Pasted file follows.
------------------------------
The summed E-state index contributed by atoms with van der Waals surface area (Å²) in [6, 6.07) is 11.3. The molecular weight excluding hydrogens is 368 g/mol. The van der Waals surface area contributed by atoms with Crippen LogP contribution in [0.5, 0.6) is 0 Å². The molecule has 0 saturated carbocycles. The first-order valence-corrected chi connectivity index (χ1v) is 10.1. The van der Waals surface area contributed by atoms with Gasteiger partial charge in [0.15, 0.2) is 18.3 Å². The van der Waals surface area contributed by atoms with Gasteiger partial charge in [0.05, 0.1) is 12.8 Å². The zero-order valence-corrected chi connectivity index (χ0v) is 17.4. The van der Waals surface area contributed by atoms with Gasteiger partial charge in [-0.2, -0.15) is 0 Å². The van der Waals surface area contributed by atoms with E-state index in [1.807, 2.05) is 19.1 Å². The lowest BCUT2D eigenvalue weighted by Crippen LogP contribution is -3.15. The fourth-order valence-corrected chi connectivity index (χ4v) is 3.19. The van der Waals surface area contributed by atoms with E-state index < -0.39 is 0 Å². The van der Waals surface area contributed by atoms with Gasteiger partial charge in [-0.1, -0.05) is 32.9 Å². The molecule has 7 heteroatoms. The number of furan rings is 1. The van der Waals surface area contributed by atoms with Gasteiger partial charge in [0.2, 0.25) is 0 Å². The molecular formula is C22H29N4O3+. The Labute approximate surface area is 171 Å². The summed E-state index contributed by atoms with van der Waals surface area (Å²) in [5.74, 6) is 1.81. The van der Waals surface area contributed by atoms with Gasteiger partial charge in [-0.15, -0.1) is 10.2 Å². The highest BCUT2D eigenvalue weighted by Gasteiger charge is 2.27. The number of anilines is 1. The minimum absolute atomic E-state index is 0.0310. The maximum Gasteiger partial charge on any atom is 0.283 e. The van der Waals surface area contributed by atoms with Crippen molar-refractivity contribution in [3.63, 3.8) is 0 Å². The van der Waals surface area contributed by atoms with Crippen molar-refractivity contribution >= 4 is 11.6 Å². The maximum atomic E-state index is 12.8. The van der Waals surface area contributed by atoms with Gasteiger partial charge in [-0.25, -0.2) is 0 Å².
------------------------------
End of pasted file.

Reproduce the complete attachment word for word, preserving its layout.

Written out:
The summed E-state index contributed by atoms with van der Waals surface area (Å²) in [6, 6.07) is 11.3. The molecular weight excluding hydrogens is 368 g/mol. The van der Waals surface area contributed by atoms with Crippen LogP contribution in [0.5, 0.6) is 0 Å². The molecule has 0 saturated carbocycles. The first-order valence-corrected chi connectivity index (χ1v) is 10.1. The van der Waals surface area contributed by atoms with Gasteiger partial charge in [0.15, 0.2) is 18.3 Å². The van der Waals surface area contributed by atoms with Gasteiger partial charge in [0.05, 0.1) is 12.8 Å². The zero-order valence-corrected chi connectivity index (χ0v) is 17.4. The van der Waals surface area contributed by atoms with Gasteiger partial charge in [-0.2, -0.15) is 0 Å². The van der Waals surface area contributed by atoms with E-state index in [1.807, 2.05) is 19.1 Å². The lowest BCUT2D eigenvalue weighted by Crippen LogP contribution is -3.15. The fourth-order valence-corrected chi connectivity index (χ4v) is 3.19. The van der Waals surface area contributed by atoms with E-state index < -0.39 is 0 Å². The van der Waals surface area contributed by atoms with Gasteiger partial charge in [-0.1, -0.05) is 32.9 Å². The molecule has 7 heteroatoms. The number of furan rings is 1. The van der Waals surface area contributed by atoms with Gasteiger partial charge in [0.2, 0.25) is 0 Å². The molecular formula is C22H29N4O3+. The Labute approximate surface area is 171 Å². The summed E-state index contributed by atoms with van der Waals surface area (Å²) in [5.74, 6) is 1.81. The van der Waals surface area contributed by atoms with Gasteiger partial charge in [-0.15, -0.1) is 10.2 Å². The highest BCUT2D eigenvalue weighted by Gasteiger charge is 2.27. The number of anilines is 1. The minimum absolute atomic E-state index is 0.0310. The maximum Gasteiger partial charge on any atom is 0.283 e. The van der Waals surface area contributed by atoms with Crippen molar-refractivity contribution in [3.63, 3.8) is 0 Å². The van der Waals surface area contributed by atoms with Crippen molar-refractivity contribution >= 4 is 11.6 Å². The maximum atomic E-state index is 12.8. The van der Waals surface area contributed by atoms with Gasteiger partial charge in [-0.25, -0.2) is 0 Å².